The blotting paper is said to have been invented in a paper mill in England at the end of the XVIIIth century. A number of GPers will remember how a sheet of blotting paper was inserted in exercise books and correspondence pads. When used to sponsor products, it was provided free. It was like a business card. The Americans used it a lot for advertising bank and insurance services. The French illustrated “buvards” remain collectable. Blotting paper, generally in A5 sheets, carrying advertising (or publicity as it was called, as well as propaganda) hark back to happier days and easier times.
They tell a story, or a joke. Some were risqué then, and some are un-PC now.
They remind us of another world, they are tinted with nostalgia.
Here is a selection, exclusive to GP:
Another world: shoe polish, sewing machine, cigarette paper
Un-PC / play on words: “This blotting paper absorbs (“drinks”) any ink but Daddy only drinks Cointreau!” + Ad for cigarette rolling paper: “If you like them (well rolled) curvy…”
It may seem trivial in the dangerous times we live in to take refuge in ink power but, under safe space arrest and in an ever-shrinking social world, deprived on a daily basis of basic liberties, one hangs on to sanity in any small way possible.
Also, with so much contempt in my heart for the so-called ruling elites, it’s safer to turn a poison pen letter into something more creative.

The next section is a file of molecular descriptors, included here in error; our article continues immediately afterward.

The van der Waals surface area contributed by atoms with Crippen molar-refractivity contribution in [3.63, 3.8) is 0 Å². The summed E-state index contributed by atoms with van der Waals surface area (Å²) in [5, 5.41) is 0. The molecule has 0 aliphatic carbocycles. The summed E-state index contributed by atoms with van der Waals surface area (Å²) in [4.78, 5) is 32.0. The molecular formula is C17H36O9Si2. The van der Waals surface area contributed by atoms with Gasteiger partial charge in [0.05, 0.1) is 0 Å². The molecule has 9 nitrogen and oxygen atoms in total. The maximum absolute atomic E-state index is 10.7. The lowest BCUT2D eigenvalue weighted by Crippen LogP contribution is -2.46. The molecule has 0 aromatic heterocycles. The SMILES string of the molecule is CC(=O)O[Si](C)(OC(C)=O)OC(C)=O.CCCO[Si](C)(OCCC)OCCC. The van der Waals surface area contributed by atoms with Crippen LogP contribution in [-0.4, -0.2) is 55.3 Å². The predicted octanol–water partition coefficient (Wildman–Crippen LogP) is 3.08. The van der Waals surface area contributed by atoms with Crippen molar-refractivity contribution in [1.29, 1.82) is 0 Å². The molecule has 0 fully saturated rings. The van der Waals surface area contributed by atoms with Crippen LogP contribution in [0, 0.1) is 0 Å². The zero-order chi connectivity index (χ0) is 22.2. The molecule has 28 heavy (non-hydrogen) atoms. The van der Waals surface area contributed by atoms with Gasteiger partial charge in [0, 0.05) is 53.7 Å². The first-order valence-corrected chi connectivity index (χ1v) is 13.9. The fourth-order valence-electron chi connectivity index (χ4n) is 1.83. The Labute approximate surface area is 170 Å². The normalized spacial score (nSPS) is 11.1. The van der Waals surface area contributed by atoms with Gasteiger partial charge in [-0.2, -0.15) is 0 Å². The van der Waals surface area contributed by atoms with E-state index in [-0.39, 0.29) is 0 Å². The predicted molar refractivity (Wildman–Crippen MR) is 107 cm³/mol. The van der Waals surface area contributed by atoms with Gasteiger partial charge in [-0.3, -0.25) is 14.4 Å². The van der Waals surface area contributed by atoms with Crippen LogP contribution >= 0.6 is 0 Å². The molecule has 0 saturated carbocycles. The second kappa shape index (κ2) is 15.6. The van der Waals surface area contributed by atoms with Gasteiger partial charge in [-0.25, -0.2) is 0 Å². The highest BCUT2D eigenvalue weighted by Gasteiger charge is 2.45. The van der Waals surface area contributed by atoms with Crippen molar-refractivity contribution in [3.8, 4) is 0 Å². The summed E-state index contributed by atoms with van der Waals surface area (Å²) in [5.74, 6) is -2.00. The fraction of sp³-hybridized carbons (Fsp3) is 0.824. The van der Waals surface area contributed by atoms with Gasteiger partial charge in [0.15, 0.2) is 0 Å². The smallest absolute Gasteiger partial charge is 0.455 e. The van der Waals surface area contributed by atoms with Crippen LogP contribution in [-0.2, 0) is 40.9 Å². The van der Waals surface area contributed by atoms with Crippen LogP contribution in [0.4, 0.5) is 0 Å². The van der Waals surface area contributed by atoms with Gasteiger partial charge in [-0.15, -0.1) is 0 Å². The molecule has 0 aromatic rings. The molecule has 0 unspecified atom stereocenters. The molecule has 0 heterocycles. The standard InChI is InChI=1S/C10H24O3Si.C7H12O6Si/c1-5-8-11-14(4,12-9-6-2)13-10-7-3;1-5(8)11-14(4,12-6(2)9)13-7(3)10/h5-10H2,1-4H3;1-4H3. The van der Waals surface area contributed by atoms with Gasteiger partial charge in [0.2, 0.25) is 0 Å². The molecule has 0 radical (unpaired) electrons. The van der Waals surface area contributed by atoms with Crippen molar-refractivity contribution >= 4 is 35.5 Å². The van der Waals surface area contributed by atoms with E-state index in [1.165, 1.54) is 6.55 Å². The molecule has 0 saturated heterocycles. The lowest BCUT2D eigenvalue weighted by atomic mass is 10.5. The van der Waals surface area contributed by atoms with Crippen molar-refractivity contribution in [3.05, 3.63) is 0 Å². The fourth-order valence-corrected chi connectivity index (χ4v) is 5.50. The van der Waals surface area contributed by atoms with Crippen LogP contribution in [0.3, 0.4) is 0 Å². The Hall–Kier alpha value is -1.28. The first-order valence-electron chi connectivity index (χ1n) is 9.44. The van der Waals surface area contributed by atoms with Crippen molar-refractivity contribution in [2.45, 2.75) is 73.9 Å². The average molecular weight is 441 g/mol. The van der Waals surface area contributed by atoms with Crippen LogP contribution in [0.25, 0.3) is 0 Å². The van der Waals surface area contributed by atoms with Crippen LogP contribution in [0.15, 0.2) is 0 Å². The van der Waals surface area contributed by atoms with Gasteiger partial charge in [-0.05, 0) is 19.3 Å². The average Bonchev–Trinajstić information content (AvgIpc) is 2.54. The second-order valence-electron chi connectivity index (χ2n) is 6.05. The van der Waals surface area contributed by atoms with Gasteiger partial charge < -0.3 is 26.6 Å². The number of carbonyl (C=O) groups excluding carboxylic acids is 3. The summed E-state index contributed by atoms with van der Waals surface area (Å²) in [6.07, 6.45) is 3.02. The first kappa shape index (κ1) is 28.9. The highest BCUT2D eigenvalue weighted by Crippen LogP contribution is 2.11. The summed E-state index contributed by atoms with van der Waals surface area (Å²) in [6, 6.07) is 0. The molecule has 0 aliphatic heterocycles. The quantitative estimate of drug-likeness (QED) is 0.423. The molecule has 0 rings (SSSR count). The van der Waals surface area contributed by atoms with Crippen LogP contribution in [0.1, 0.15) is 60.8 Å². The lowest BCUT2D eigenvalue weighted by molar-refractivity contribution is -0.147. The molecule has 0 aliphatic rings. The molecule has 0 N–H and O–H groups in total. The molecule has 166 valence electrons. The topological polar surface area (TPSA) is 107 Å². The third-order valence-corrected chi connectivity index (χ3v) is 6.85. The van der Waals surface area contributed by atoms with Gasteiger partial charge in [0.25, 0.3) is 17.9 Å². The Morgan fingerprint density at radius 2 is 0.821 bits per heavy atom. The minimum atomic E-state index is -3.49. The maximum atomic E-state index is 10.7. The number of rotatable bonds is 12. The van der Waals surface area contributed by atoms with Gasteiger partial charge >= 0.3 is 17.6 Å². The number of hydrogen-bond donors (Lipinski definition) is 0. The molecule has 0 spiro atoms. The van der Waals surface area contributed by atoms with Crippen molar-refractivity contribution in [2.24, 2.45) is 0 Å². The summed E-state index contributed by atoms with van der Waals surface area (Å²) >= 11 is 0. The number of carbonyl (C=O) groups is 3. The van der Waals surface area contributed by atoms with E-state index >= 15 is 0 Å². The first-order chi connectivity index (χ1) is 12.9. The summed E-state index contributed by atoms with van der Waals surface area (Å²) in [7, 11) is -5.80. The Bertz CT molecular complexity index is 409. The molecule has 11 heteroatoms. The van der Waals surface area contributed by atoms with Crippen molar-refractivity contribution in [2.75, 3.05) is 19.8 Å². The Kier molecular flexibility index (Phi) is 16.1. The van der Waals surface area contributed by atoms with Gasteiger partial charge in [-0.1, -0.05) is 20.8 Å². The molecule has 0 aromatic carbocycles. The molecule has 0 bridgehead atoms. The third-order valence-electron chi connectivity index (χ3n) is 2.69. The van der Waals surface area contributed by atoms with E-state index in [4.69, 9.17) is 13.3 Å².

By contrast to the blotting sheets above, all featuring smiles, below is a photo of our time: In the run-up to Christmas, Selfridges is closed and a spray of disinfectant purports to help bring the capital city back to normal.
Capturing 2020 in photos, documenting the surreal around us, has been another way of dealing with it, another pressure valve but not as effective in relieving mental pressure as a brain dump on paper (“it’s right there on paper now, where I’m going to leave it”).
Ah! Just imagine the blotters the Ministry of Propaganda could have come up with using the current inane mottos, “Stay Home – Save Lives”, “Stay Alert to Stay Safe” and “Hands – Face – Space”…
The GP blotter slogan is more like “F*ck – this – Sh*t” and I write it in bold, underlined and I firmly press the blotter on the words.
2020, a write-off. It started well with the Brexit celebrations on 31st January. But it went downhill from there. The virus wreaking havoc with our lives and the swamp trying to cheat the world of President DJT – if only we could blot it all out.
© text and photos Sunshine & Showers 2020
The Goodnight Vienna Audio file